With the best of intentions, to call an organization a Democracy is an abuse of the term, unless of course, the organization has been structured and functions on strict democratic principles. But what are these principles? Strictly speaking, in a democracy, all eligible members vote because power is completely distributed; laws and regulations are agreed etc. Sure, you can have a democratic organization on those principles, but it rarely fits the concept of the firm, as we know it.
Business organizations are not democracies. We should reserve the term for the Polis, for the political, civic arena. People who, I repeat, with the best of intentions, use the word ‘democracy’ as an aspiration for a business organization, usually mean employee participation, employee voice, freedom of that voice, good representation to management etc. They want to inject a democratic flavour, ‘democratic principles’, synonymous with a healthy and participative environment. All this is very noble, but it does not make the organization a democracy.
Some people go further and describe the attributes of a democratic (business) organization. Amongst those: having a purpose, accountability, transparency, integrity, dialogue etc. I call this a Well Managed Organization.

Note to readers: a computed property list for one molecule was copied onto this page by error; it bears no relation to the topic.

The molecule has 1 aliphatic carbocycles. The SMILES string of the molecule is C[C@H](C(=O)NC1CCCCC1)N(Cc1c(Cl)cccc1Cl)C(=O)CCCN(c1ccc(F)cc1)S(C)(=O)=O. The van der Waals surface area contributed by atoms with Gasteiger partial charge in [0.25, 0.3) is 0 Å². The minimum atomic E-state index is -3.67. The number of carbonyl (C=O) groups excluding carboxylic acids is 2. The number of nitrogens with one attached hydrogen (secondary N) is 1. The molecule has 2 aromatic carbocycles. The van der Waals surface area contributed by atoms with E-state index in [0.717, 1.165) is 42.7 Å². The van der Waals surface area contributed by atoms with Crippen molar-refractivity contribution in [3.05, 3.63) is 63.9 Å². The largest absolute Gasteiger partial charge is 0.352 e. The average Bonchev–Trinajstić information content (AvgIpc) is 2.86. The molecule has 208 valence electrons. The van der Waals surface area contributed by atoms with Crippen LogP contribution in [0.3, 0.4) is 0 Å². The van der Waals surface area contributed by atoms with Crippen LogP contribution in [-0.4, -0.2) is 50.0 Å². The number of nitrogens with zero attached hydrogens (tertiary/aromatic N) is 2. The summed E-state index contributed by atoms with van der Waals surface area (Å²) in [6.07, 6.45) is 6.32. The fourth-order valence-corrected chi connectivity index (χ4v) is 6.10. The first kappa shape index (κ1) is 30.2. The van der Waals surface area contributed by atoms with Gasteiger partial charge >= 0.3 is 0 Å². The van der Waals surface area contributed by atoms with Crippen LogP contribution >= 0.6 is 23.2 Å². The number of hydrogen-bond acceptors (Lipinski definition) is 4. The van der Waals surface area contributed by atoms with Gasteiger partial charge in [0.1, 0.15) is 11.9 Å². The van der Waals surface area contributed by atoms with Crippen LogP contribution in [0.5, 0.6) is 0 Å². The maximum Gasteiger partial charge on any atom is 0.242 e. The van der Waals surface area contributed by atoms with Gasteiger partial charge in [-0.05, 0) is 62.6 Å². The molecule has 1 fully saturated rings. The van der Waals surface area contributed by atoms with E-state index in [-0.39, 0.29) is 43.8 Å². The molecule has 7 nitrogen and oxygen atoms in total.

Democracy, ‘the worst form of government except for all other forms that have been tried’ (Winston Churchill, House of Commons, 1947) must remain in the socio-political arena. Even here, we could count in great numbers the institutions that, strictly speaking, are not democracies and form the fabric of a given society. Democracy is a form of civil government, not a form of corporate government (unless you chose this, of course).
To use terms such as ‘democracy’ or ‘being democratic’ in a loose way may inspire comfort, may legitimize noble goals of people participation, but may also be very misleading. By borrowing the language from the Polis, we may think that we add credibility to Employee Engagement. We don’t. What we add is a distraction.